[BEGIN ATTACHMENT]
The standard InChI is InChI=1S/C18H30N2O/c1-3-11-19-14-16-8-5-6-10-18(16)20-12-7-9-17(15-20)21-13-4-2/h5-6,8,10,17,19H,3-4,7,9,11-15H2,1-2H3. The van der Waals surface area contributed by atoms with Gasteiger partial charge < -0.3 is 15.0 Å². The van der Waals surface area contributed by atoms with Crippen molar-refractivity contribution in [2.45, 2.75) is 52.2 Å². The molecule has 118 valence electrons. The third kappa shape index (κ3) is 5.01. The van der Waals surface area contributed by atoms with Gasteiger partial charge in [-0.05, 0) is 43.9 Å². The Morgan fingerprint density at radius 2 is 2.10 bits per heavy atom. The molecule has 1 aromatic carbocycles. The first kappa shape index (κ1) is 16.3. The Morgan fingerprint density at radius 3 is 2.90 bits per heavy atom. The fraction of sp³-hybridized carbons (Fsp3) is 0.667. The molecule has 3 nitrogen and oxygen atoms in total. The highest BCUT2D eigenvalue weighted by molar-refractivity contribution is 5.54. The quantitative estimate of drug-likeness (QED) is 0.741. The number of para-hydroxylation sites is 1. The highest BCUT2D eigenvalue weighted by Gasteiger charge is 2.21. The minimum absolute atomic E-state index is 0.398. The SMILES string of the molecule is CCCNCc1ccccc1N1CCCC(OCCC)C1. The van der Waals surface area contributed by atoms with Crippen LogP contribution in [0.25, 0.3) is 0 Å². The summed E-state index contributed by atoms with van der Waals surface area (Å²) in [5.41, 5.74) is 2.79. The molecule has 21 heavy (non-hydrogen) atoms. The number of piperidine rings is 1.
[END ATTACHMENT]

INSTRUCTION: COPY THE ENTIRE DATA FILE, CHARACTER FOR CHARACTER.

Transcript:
The standard InChI is InChI=1S/C18H30N2O/c1-3-11-19-14-16-8-5-6-10-18(16)20-12-7-9-17(15-20)21-13-4-2/h5-6,8,10,17,19H,3-4,7,9,11-15H2,1-2H3. The van der Waals surface area contributed by atoms with Gasteiger partial charge < -0.3 is 15.0 Å². The van der Waals surface area contributed by atoms with Crippen molar-refractivity contribution in [2.45, 2.75) is 52.2 Å². The molecule has 118 valence electrons. The third kappa shape index (κ3) is 5.01. The van der Waals surface area contributed by atoms with Gasteiger partial charge in [-0.05, 0) is 43.9 Å². The Morgan fingerprint density at radius 2 is 2.10 bits per heavy atom. The molecule has 1 aromatic carbocycles. The first kappa shape index (κ1) is 16.3. The Morgan fingerprint density at radius 3 is 2.90 bits per heavy atom. The fraction of sp³-hybridized carbons (Fsp3) is 0.667. The molecule has 3 nitrogen and oxygen atoms in total. The highest BCUT2D eigenvalue weighted by molar-refractivity contribution is 5.54. The quantitative estimate of drug-likeness (QED) is 0.741. The number of para-hydroxylation sites is 1. The highest BCUT2D eigenvalue weighted by Gasteiger charge is 2.21. The minimum absolute atomic E-state index is 0.398. The SMILES string of the molecule is CCCNCc1ccccc1N1CCCC(OCCC)C1. The van der Waals surface area contributed by atoms with Crippen LogP contribution in [0.25, 0.3) is 0 Å². The summed E-state index contributed by atoms with van der Waals surface area (Å²) in [5.41, 5.74) is 2.79. The molecule has 21 heavy (non-hydrogen) atoms. The number of piperidine rings is 1.